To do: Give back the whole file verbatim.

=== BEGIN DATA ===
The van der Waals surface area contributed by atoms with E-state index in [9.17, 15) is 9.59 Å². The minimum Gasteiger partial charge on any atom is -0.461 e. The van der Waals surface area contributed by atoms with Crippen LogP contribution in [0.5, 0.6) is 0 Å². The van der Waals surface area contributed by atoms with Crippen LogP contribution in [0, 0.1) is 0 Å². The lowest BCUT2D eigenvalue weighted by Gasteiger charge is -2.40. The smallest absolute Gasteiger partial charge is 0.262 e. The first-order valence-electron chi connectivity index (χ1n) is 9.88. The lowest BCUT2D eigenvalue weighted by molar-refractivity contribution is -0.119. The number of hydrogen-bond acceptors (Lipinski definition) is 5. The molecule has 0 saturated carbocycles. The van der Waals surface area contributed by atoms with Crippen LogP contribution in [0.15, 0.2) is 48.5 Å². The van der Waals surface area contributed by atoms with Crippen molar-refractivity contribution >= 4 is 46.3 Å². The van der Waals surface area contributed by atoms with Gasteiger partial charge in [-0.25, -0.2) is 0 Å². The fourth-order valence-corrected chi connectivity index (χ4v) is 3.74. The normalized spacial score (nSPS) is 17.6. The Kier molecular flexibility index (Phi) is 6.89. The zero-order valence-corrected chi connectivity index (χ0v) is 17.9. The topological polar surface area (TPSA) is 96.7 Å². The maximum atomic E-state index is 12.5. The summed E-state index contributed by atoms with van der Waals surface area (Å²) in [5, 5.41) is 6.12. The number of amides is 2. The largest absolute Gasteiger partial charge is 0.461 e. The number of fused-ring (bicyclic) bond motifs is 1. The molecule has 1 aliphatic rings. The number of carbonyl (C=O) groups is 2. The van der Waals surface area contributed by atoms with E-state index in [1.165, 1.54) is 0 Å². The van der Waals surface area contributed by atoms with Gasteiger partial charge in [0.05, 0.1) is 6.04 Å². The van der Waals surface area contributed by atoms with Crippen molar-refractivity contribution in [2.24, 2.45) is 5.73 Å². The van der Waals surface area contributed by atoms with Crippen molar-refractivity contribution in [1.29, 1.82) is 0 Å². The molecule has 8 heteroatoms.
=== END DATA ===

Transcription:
The van der Waals surface area contributed by atoms with E-state index in [9.17, 15) is 9.59 Å². The minimum Gasteiger partial charge on any atom is -0.461 e. The van der Waals surface area contributed by atoms with Crippen LogP contribution in [0.5, 0.6) is 0 Å². The van der Waals surface area contributed by atoms with Crippen LogP contribution in [0, 0.1) is 0 Å². The lowest BCUT2D eigenvalue weighted by Gasteiger charge is -2.40. The smallest absolute Gasteiger partial charge is 0.262 e. The first-order valence-electron chi connectivity index (χ1n) is 9.88. The lowest BCUT2D eigenvalue weighted by molar-refractivity contribution is -0.119. The number of hydrogen-bond acceptors (Lipinski definition) is 5. The molecule has 0 saturated carbocycles. The van der Waals surface area contributed by atoms with Crippen LogP contribution in [0.15, 0.2) is 48.5 Å². The van der Waals surface area contributed by atoms with Crippen molar-refractivity contribution >= 4 is 46.3 Å². The van der Waals surface area contributed by atoms with Gasteiger partial charge in [-0.25, -0.2) is 0 Å². The fourth-order valence-corrected chi connectivity index (χ4v) is 3.74. The normalized spacial score (nSPS) is 17.6. The Kier molecular flexibility index (Phi) is 6.89. The zero-order valence-corrected chi connectivity index (χ0v) is 17.9. The topological polar surface area (TPSA) is 96.7 Å². The maximum atomic E-state index is 12.5. The summed E-state index contributed by atoms with van der Waals surface area (Å²) in [5, 5.41) is 6.12. The number of amides is 2. The largest absolute Gasteiger partial charge is 0.461 e. The number of fused-ring (bicyclic) bond motifs is 1. The molecule has 1 aliphatic rings. The number of carbonyl (C=O) groups is 2. The van der Waals surface area contributed by atoms with E-state index in [1.165, 1.54) is 0 Å². The van der Waals surface area contributed by atoms with Gasteiger partial charge in [0.05, 0.1) is 6.04 Å². The van der Waals surface area contributed by atoms with Crippen molar-refractivity contribution in [2.24, 2.45) is 5.73 Å². The van der Waals surface area contributed by atoms with Crippen molar-refractivity contribution in [1.29, 1.82) is 0 Å². The molecule has 8 heteroatoms.